In the early 1980s, I started facilitating Action Learning where all set members were working on the same problem or project (single-project Action Learning, or SPAL). My bias in Action Learning has always been to cultivate self-facilitated groups, somewhat in the spirit of Reginald Revans’ preferences for those kinds of sets, too.
However, at least in those days, it was often a struggle to get SPAL set members to continue attending meetings, especially after the 1st and 2nd meetings, much less to even have them self-facilitate.
So in the early 1990s, I started experimenting with having every set member be the presenter in every meeting and the other members posing generative questions to the presenter. I wondered if individual attention to each member would further enrich the Action Learning experience and sustain attendance. I began referring to this as multi-project Action Learning (MPAL). (I don’t know if I invented that phrase or if someone else … whatever.)
I realized that rather than the deep dive of clarifying and framing that comes from focusing on one presenter in one meeting (SPAL), the framing in MPAL would have to come from repeated framing over subsequent, but well-attended meetings.
To my surprise, I found that, if each member got, e.g., 30 minutes to be questioned by other members (I now refer to that questioning as getting coached) about a current and real problem, then those members still got some framing during that time – and sustained, strong framing occurred over subsequent meetings.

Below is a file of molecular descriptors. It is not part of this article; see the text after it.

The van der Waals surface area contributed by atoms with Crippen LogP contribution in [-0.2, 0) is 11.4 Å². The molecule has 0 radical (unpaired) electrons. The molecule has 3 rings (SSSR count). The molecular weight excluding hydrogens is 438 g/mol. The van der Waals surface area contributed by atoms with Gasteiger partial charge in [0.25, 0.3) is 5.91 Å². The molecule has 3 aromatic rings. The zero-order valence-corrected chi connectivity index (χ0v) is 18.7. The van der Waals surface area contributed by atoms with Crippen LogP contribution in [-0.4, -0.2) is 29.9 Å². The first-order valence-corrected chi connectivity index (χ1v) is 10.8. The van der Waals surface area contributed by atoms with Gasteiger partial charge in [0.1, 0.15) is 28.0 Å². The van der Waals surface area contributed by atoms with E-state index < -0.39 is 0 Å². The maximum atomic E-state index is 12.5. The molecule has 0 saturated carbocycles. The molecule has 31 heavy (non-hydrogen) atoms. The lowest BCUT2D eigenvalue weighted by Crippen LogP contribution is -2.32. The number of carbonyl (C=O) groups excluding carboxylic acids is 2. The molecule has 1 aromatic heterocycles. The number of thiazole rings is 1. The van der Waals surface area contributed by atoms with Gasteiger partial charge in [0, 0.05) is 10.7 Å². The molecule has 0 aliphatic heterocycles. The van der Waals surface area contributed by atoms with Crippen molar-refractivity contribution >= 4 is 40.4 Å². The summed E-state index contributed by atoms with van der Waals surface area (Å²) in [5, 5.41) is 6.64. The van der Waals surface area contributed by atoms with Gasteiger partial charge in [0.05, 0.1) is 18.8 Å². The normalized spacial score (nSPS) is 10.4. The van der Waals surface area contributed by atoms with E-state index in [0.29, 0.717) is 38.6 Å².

The process basically used laser coaching to guide each member through a format somewhat like the GROW model of coaching, including selecting realistic actions to take between meetings. Learning comes from continual reflection on the questions and the actions that were taken.
The MPAL process includes six elements:
- a set/group of 4-8 members
- each works on a current and real problem (or priority)
- facilitation (a set of tasks, rather than a certain role)
- coaching (this is our preferred term, rather than questioning)
- commitments to actions
- commitments to learning
Since then, we’ve had an increasing number of clients spawning new groups from around the world – many of them have been with us for several years and some for almost a decade. Most of our groups are done virtually.
The tool of the SPAL model of Action Learning is particularly useful for a deep dive of powerful framing on a complex problem and is very powerful for solving a complex problem (rather quickly, at times), team building, and various forms of leadership development.
The MPAL model is particularly useful for solving concurrent problems (taking longer than SPAL), teaching coaching skills, cultivating strong networks, sharing support, and ensuring the transfer of training. It’s also very useful for cultivating self-facilitating and highly sustainable sets.
There are standard outcomes from the SPAL and MPAL formats, including skills in listening, presenting, questioning, problem-solving, innovating, facilitating and systems thinking.
The selection of the problems that MPAL members work on, the nature of the coaching, the membership of groups and their frequency of meetings, and the types of actions taken between meetings depend very much on the particular purpose of the MPAL.
As with any field or profession, there will likely be strong opinions about which format is best and which is the “true” Action learning or not. I’ve learned over the years, to let the clients decide that matter.
What do you think?
Written by Carter McNamara, Action Learning Source.